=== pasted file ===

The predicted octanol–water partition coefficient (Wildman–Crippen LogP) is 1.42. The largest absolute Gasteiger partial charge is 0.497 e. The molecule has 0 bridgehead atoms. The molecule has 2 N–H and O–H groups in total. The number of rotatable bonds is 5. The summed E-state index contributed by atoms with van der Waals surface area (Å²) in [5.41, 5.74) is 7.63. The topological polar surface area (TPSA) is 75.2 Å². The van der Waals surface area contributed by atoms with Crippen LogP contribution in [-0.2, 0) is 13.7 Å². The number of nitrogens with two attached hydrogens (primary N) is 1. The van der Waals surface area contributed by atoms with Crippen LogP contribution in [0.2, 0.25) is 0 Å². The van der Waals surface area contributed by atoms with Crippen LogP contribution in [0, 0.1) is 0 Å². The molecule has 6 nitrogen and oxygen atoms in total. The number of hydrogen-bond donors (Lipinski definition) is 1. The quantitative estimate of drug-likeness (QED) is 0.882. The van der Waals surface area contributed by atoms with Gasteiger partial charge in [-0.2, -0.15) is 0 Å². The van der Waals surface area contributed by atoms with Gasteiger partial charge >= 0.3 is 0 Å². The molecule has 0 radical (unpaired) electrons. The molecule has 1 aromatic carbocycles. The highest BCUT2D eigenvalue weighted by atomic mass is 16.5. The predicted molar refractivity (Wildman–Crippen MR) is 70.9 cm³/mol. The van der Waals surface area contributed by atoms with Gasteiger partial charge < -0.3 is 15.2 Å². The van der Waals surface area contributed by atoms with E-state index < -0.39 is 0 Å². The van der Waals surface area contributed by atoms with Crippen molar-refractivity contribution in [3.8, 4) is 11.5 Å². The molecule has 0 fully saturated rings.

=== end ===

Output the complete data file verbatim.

The predicted octanol–water partition coefficient (Wildman–Crippen LogP) is 1.42. The largest absolute Gasteiger partial charge is 0.497 e. The molecule has 0 bridgehead atoms. The molecule has 2 N–H and O–H groups in total. The number of rotatable bonds is 5. The summed E-state index contributed by atoms with van der Waals surface area (Å²) in [5.41, 5.74) is 7.63. The topological polar surface area (TPSA) is 75.2 Å². The van der Waals surface area contributed by atoms with Crippen LogP contribution in [-0.2, 0) is 13.7 Å². The number of nitrogens with two attached hydrogens (primary N) is 1. The van der Waals surface area contributed by atoms with Crippen LogP contribution in [0.2, 0.25) is 0 Å². The van der Waals surface area contributed by atoms with Crippen LogP contribution in [0, 0.1) is 0 Å². The molecule has 6 nitrogen and oxygen atoms in total. The number of hydrogen-bond donors (Lipinski definition) is 1. The quantitative estimate of drug-likeness (QED) is 0.882. The van der Waals surface area contributed by atoms with Gasteiger partial charge in [-0.2, -0.15) is 0 Å². The van der Waals surface area contributed by atoms with Gasteiger partial charge >= 0.3 is 0 Å². The molecule has 0 radical (unpaired) electrons. The molecule has 1 aromatic carbocycles. The highest BCUT2D eigenvalue weighted by atomic mass is 16.5. The predicted molar refractivity (Wildman–Crippen MR) is 70.9 cm³/mol. The van der Waals surface area contributed by atoms with Gasteiger partial charge < -0.3 is 15.2 Å². The van der Waals surface area contributed by atoms with E-state index < -0.39 is 0 Å². The van der Waals surface area contributed by atoms with Crippen molar-refractivity contribution in [3.8, 4) is 11.5 Å². The molecule has 0 fully saturated rings.